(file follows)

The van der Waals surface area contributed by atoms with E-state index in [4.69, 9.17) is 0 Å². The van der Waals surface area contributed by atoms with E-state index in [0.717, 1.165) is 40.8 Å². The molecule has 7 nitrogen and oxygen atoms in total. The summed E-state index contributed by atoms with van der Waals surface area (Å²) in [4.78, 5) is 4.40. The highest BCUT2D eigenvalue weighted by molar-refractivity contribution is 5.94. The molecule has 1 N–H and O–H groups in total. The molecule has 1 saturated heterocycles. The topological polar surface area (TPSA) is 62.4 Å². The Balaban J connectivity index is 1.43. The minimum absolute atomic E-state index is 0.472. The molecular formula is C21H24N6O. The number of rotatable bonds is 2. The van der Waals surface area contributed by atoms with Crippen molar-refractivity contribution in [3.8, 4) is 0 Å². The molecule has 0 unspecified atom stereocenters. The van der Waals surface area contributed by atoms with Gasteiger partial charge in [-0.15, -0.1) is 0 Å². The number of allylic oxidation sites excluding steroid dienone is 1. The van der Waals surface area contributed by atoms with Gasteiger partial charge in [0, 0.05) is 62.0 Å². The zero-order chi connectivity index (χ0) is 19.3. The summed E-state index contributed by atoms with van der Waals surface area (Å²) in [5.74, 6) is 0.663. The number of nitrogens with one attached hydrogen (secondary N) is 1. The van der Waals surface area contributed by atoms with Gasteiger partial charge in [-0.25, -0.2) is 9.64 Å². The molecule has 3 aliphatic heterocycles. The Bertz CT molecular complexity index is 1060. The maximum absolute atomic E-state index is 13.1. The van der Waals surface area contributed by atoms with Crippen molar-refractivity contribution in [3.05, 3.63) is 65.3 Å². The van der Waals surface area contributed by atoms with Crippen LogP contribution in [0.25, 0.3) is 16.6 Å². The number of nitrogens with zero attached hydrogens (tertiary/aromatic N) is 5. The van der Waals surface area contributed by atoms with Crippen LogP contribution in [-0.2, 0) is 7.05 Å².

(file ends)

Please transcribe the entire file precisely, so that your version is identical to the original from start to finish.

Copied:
The van der Waals surface area contributed by atoms with E-state index in [4.69, 9.17) is 0 Å². The van der Waals surface area contributed by atoms with E-state index in [0.717, 1.165) is 40.8 Å². The molecule has 7 nitrogen and oxygen atoms in total. The summed E-state index contributed by atoms with van der Waals surface area (Å²) in [4.78, 5) is 4.40. The highest BCUT2D eigenvalue weighted by molar-refractivity contribution is 5.94. The molecule has 1 N–H and O–H groups in total. The molecule has 1 saturated heterocycles. The topological polar surface area (TPSA) is 62.4 Å². The Balaban J connectivity index is 1.43. The minimum absolute atomic E-state index is 0.472. The molecular formula is C21H24N6O. The number of rotatable bonds is 2. The van der Waals surface area contributed by atoms with Crippen molar-refractivity contribution in [3.8, 4) is 0 Å². The molecule has 0 unspecified atom stereocenters. The van der Waals surface area contributed by atoms with Gasteiger partial charge in [-0.15, -0.1) is 0 Å². The number of allylic oxidation sites excluding steroid dienone is 1. The van der Waals surface area contributed by atoms with Gasteiger partial charge in [0, 0.05) is 62.0 Å². The zero-order chi connectivity index (χ0) is 19.3. The summed E-state index contributed by atoms with van der Waals surface area (Å²) in [5.74, 6) is 0.663. The number of nitrogens with one attached hydrogen (secondary N) is 1. The van der Waals surface area contributed by atoms with Gasteiger partial charge in [-0.25, -0.2) is 9.64 Å². The molecule has 3 aliphatic heterocycles. The Bertz CT molecular complexity index is 1060. The maximum absolute atomic E-state index is 13.1. The van der Waals surface area contributed by atoms with Crippen molar-refractivity contribution in [3.05, 3.63) is 65.3 Å². The van der Waals surface area contributed by atoms with Crippen LogP contribution in [0.25, 0.3) is 16.6 Å². The number of nitrogens with zero attached hydrogens (tertiary/aromatic N) is 5. The van der Waals surface area contributed by atoms with Crippen LogP contribution in [-0.2, 0) is 7.05 Å².